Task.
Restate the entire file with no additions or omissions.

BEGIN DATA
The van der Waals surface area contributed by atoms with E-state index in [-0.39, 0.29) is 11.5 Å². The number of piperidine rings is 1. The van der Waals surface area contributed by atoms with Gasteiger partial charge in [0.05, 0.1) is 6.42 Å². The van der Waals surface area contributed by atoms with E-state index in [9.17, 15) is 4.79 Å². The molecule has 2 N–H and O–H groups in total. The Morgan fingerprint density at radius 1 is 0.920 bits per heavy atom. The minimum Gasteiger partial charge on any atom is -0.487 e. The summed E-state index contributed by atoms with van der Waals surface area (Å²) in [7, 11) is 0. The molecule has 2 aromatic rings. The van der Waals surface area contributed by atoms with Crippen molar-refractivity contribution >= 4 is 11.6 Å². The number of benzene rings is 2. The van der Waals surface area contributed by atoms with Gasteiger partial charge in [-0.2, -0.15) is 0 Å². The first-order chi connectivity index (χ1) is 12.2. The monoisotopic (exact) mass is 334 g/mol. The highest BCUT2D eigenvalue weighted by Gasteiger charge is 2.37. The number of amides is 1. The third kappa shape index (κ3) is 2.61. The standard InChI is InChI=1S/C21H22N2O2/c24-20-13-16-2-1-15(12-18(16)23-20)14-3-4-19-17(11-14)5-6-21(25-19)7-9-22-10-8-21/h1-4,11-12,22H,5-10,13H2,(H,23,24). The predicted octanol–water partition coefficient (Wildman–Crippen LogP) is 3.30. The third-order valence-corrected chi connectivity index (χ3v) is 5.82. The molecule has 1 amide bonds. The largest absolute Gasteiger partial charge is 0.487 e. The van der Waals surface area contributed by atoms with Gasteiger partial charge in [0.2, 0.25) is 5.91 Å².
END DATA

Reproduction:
The van der Waals surface area contributed by atoms with E-state index in [-0.39, 0.29) is 11.5 Å². The number of piperidine rings is 1. The van der Waals surface area contributed by atoms with Gasteiger partial charge in [0.05, 0.1) is 6.42 Å². The van der Waals surface area contributed by atoms with E-state index in [9.17, 15) is 4.79 Å². The molecule has 2 N–H and O–H groups in total. The Morgan fingerprint density at radius 1 is 0.920 bits per heavy atom. The minimum Gasteiger partial charge on any atom is -0.487 e. The summed E-state index contributed by atoms with van der Waals surface area (Å²) in [7, 11) is 0. The molecule has 2 aromatic rings. The van der Waals surface area contributed by atoms with Crippen molar-refractivity contribution >= 4 is 11.6 Å². The number of benzene rings is 2. The van der Waals surface area contributed by atoms with Gasteiger partial charge in [-0.2, -0.15) is 0 Å². The first-order chi connectivity index (χ1) is 12.2. The monoisotopic (exact) mass is 334 g/mol. The highest BCUT2D eigenvalue weighted by Gasteiger charge is 2.37. The number of amides is 1. The third kappa shape index (κ3) is 2.61. The standard InChI is InChI=1S/C21H22N2O2/c24-20-13-16-2-1-15(12-18(16)23-20)14-3-4-19-17(11-14)5-6-21(25-19)7-9-22-10-8-21/h1-4,11-12,22H,5-10,13H2,(H,23,24). The predicted octanol–water partition coefficient (Wildman–Crippen LogP) is 3.30. The third-order valence-corrected chi connectivity index (χ3v) is 5.82. The molecule has 1 amide bonds. The largest absolute Gasteiger partial charge is 0.487 e. The van der Waals surface area contributed by atoms with Gasteiger partial charge in [0.2, 0.25) is 5.91 Å².